Airplane cabins have cameras that are primarily used for safety and security reasons.
Cameras can be placed outside the cockpit so pilots are aware of what's going on outside their cockpit door.
Flight attendants can use cameras to view a cabin that might otherwise be obstructed from their seats.
It's not at all uncommon to see travelers taking pictures when aboard an airplane as the miracle of flight allows for some remarkable views of the planet.
But travelers might be surprised to know that there are times when cameras are watching them during their aerial journeys.
Many aircraft cabins are full of cameras that can be used for a variety of purposes, namely safety and security.
Here's why aircraft have - and sometimes need - cameras both inside the cabin and along their exteriors.
Cameras that show the exterior of an aircraft are primarily tools for pilots and are mostly installed on large aircraft to aid pilots as they maneuver around airports.
Airlines can opt to install exterior cameras on modern wide-body aircraft including but not limited to the Boeing 787 Dreamliner and Airbus A350 XWB that pilots can access through their cockpit display screens.
The cameras help pilots properly navigate taxiways, especially during tight turns with which larger aircraft may have a more difficult time maneuvering.
Cameras can be placed on the tail of aircraft as well as near the landing gear in the nose of the aircraft, and are essential equipment for behemoth aircraft including the Airbus A380.
Passengers also benefit from exterior cameras as they will often have access to them through their in-flight entertainment systems, giving them another option to look outside rather than through the aircraft windows.
Cameras primarily let passengers have the same view as their pilots on takeoff and landing, when the runway is directly ahead of the airplane.
Exterior cameras, however, often prove to be useless at high altitudes and while flying over water.
Top-down cameras can provide clearer images of the ground below but forward-facing cameras may just show blue skies and clouds.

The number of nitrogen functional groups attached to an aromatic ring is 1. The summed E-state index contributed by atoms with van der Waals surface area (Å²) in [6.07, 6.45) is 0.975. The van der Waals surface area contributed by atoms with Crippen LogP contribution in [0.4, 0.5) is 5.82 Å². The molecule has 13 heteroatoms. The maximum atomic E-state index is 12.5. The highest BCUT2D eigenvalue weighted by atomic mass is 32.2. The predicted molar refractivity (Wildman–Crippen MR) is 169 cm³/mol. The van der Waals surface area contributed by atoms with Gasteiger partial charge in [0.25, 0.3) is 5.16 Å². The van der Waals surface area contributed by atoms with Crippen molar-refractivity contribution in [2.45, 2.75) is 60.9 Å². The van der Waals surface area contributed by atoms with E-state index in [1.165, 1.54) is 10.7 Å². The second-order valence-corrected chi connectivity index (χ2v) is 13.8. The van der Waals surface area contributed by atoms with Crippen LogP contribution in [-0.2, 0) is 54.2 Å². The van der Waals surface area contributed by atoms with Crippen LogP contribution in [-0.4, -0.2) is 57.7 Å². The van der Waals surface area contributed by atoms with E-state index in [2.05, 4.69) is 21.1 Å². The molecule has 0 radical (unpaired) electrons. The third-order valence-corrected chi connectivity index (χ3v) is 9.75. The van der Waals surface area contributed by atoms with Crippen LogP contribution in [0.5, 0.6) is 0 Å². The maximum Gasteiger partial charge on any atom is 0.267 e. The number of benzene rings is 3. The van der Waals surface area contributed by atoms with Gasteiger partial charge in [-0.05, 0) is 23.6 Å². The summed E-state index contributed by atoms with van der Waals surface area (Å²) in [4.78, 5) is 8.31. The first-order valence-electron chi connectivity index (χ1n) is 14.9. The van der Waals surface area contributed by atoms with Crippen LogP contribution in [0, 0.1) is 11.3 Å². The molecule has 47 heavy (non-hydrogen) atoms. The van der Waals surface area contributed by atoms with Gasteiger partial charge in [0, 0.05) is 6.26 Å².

But airplane cameras aren't always facing outward. Some are used to look inward to the passenger cabin of an aircraft as flight attendants need to have a way to view their passengers.
JetBlue Airways used cameras to solve a problem on one of its newest aircraft, the Airbus A321neoLR that's used on its flights between New York and London, as well as some flights between New York and Los Angeles.
See inside the first JetBlue plane with all-new Mint business class suites which are set to impress on upcoming flights to London
Flight attendants sitting in the jumpseat of the forward galley didn't initially have a clear line of sight throughout the Mint business class cabin that stretches as far as 12 rows back on some JetBlue aircraft.
The solution, to ensure that flight attendants could see their passengers during takeoff and landing, was a camera accessible through the flight attendant control panel.
There's no need for the cameras once the flight is in the air as flight attendants can keep an eye on their passengers while they work and move around the cabin.
I flew JetBlue's new London to New York route in Mint business class. It's a premium leisure traveler's dream but some kinks need to be ironed out.
Cameras also help maintain cockpit security by allowing pilots to see outside the cockpit door without having to open it, as doing so would jeopardize the security of the flight deck.
Cockpit cameras typically focus on the space immediately outside the cockpit door and not on the aircraft cabin.
Embraer's E195-E2 demonstration aircraft, for example, has the cockpit camera system set up to show potential customers.
I went onboard one of Embraer's newest yet worst-selling jets and can't understand why more airlines aren't buying it. See inside the Embraer E195-E2.
Pilots can easily identify themselves when returning from using the lavatory, for example.
Otherwise, only a small peephole lets pilots see through the reinforced cockpit door.
But not all aircraft have cockpit cameras as their installation is at the discretion of the airline.
On the inaugural flight of Breeze Airways in May, for example, the camera monitor in the cockpit was inoperable. Cameras are merely an additional layer of security of which not all airlines have to adopt.
Most onboard cameras are discreetly hidden and most travelers won't even realize that they are there.
But especially on aircraft that can seat around 500 people, including an Airbus A380, cameras help the flight and cabin crews maintain situational awareness during the flight.
Cameras can also be found on aircraft with no passengers at all.
Boeing 777 Freighter aircraft flying for Emirates' air cargo division, Emirates SkyCargo, have exterior and interior cameras that can be used to monitor cargo, including while it's being loaded and offloaded from the aircraft.
Pilots can view nearly the entire process without having to leave the comfort of the aircraft.
Travelers may also find cameras at their seats if flying on aircraft with seat-back entertainment displays.
Much like a tablet, some of the screens may have a forward-facing camera aimed directly at a passenger.
But, according to CNN, airlines seldom use these seat-back cameras and passengers shouldn't worry about having to be spied on.
Flight crews aren't constantly utilizing the cameras found on aircraft but they do help to fill the gaps when needed, especially as aircraft have grown in size over the year and incidents of in-flight violence have plagued the aviation industry.